One particular treat at the time was seeing my first “Grand” opera at the San Carlo Opera House in Naples.  It was a performance of Aida, and I was initially surprised that after the Salerno landings and the confusion of war the opera was functioning at all, though later learned that it had been requisitioned by the British Military Command in October 1943, with the first performance being given on December 26th.  In 1944 there were 434 performances and there were 1672 seats!  However I was most surprised to find that in the box I walked into within the Opera House were two Royal Company of Signals Officers, both of whom were old Berkhamstedians; a certain Bleasdale and, extraordinarily, Peter Handley, my friend and contemporary who later married my sister, Celia.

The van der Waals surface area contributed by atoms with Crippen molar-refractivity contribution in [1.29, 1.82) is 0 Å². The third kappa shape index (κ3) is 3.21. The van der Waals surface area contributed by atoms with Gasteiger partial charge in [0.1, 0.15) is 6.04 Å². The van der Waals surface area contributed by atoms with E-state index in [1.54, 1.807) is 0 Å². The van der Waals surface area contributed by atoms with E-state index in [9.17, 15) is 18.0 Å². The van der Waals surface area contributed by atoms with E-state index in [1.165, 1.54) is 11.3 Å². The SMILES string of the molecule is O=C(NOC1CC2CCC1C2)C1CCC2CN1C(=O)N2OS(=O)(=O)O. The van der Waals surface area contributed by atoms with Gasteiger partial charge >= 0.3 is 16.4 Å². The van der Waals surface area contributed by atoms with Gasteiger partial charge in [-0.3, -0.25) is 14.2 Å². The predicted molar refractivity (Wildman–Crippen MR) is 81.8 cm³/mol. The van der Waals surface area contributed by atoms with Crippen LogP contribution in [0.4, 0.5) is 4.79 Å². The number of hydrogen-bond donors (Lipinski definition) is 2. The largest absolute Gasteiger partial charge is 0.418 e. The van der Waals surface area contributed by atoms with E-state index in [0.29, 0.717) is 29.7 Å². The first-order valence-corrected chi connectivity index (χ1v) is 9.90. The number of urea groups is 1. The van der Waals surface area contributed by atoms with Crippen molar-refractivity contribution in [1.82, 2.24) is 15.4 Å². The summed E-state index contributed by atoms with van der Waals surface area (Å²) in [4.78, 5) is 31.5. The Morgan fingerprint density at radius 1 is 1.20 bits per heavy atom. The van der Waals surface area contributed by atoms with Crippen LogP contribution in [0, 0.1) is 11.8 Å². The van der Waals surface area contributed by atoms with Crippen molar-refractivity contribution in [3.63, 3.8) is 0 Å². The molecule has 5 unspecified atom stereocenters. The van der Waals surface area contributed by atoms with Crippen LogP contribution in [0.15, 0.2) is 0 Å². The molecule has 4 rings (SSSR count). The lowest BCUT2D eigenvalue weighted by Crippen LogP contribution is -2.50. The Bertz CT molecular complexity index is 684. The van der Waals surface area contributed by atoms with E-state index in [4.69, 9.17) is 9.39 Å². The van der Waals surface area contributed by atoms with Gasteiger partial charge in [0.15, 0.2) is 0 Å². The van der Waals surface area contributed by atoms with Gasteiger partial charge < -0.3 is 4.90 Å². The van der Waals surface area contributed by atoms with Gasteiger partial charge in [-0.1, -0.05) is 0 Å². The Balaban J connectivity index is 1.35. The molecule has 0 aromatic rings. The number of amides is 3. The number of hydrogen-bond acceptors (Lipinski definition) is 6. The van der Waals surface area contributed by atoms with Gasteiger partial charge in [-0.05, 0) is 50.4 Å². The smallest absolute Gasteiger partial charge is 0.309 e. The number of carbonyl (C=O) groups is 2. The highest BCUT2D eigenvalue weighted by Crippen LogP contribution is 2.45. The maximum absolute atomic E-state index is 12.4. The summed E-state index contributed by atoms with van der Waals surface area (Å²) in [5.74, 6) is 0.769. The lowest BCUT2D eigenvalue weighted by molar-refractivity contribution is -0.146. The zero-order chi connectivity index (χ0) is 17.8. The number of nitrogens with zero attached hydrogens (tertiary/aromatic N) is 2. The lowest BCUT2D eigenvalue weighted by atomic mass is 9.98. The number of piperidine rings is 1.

At about the same time a certain Gunner Milligan was in a Rehabilitation Camp at Afragola, a mere mile or two down the road from us, though it was only years later that I discovered this.  As he recorded in "Where have all the bullets gone?" "What is an Afragola?  An Afragola is a small grotty suburb of Bella Napoli.....  It was a spot I wouldn't give to a leopard.  A field adjacent to this 'spot' is now a transit camp for 'bomb-happy' soldiers and I was now 'bomb-happy', having been dumped here, along with some untreated sewage, following treatment at No. 2 General Hospital, Caserta.....  It's a bleak misty day with new added drizzle  for extra torment.  Mud!  How did it climb up your body , over your hat, and back down into your boots?"